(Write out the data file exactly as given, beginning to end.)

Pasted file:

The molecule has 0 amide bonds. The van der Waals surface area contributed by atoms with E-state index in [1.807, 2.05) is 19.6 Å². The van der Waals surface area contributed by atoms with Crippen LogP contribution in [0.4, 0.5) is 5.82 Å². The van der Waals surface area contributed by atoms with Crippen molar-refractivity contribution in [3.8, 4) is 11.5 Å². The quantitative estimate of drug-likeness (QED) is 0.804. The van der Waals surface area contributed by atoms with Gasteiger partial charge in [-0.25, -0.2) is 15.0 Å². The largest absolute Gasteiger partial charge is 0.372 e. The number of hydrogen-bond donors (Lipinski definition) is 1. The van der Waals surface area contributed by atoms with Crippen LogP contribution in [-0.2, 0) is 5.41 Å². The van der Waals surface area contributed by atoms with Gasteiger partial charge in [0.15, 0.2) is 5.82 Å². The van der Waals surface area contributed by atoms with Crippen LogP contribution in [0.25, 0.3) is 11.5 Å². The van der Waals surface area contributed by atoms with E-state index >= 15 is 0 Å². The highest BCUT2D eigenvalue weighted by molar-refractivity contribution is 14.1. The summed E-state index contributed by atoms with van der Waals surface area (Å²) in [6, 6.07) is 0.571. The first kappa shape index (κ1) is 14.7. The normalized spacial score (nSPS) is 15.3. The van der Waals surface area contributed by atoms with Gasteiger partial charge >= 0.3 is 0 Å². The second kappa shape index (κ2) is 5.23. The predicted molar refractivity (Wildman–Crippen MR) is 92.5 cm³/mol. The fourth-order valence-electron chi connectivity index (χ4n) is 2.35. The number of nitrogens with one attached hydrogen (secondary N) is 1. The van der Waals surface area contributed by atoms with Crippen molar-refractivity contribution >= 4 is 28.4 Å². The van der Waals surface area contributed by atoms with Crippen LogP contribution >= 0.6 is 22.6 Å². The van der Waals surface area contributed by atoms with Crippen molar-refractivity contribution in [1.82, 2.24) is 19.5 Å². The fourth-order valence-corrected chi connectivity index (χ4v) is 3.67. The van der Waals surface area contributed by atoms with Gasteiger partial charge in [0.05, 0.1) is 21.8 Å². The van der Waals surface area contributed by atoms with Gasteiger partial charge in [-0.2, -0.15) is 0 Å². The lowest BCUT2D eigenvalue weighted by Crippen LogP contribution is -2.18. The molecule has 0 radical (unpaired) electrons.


The molecule has 0 amide bonds. The van der Waals surface area contributed by atoms with E-state index in [1.807, 2.05) is 19.6 Å². The van der Waals surface area contributed by atoms with Crippen LogP contribution in [0.4, 0.5) is 5.82 Å². The van der Waals surface area contributed by atoms with Crippen molar-refractivity contribution in [3.8, 4) is 11.5 Å². The quantitative estimate of drug-likeness (QED) is 0.804. The van der Waals surface area contributed by atoms with Gasteiger partial charge in [-0.25, -0.2) is 15.0 Å². The largest absolute Gasteiger partial charge is 0.372 e. The number of hydrogen-bond donors (Lipinski definition) is 1. The van der Waals surface area contributed by atoms with Crippen LogP contribution in [-0.2, 0) is 5.41 Å². The van der Waals surface area contributed by atoms with Gasteiger partial charge in [0.15, 0.2) is 5.82 Å². The van der Waals surface area contributed by atoms with Crippen LogP contribution in [0.25, 0.3) is 11.5 Å². The van der Waals surface area contributed by atoms with E-state index >= 15 is 0 Å². The highest BCUT2D eigenvalue weighted by molar-refractivity contribution is 14.1. The summed E-state index contributed by atoms with van der Waals surface area (Å²) in [6, 6.07) is 0.571. The first kappa shape index (κ1) is 14.7. The normalized spacial score (nSPS) is 15.3. The van der Waals surface area contributed by atoms with Gasteiger partial charge >= 0.3 is 0 Å². The second kappa shape index (κ2) is 5.23. The predicted molar refractivity (Wildman–Crippen MR) is 92.5 cm³/mol. The fourth-order valence-electron chi connectivity index (χ4n) is 2.35. The number of nitrogens with one attached hydrogen (secondary N) is 1. The van der Waals surface area contributed by atoms with Crippen molar-refractivity contribution >= 4 is 28.4 Å². The van der Waals surface area contributed by atoms with Crippen LogP contribution >= 0.6 is 22.6 Å². The van der Waals surface area contributed by atoms with Crippen molar-refractivity contribution in [1.82, 2.24) is 19.5 Å². The fourth-order valence-corrected chi connectivity index (χ4v) is 3.67. The van der Waals surface area contributed by atoms with Gasteiger partial charge in [0.05, 0.1) is 21.8 Å². The van der Waals surface area contributed by atoms with Gasteiger partial charge in [-0.2, -0.15) is 0 Å². The lowest BCUT2D eigenvalue weighted by Crippen LogP contribution is -2.18. The molecule has 0 radical (unpaired) electrons.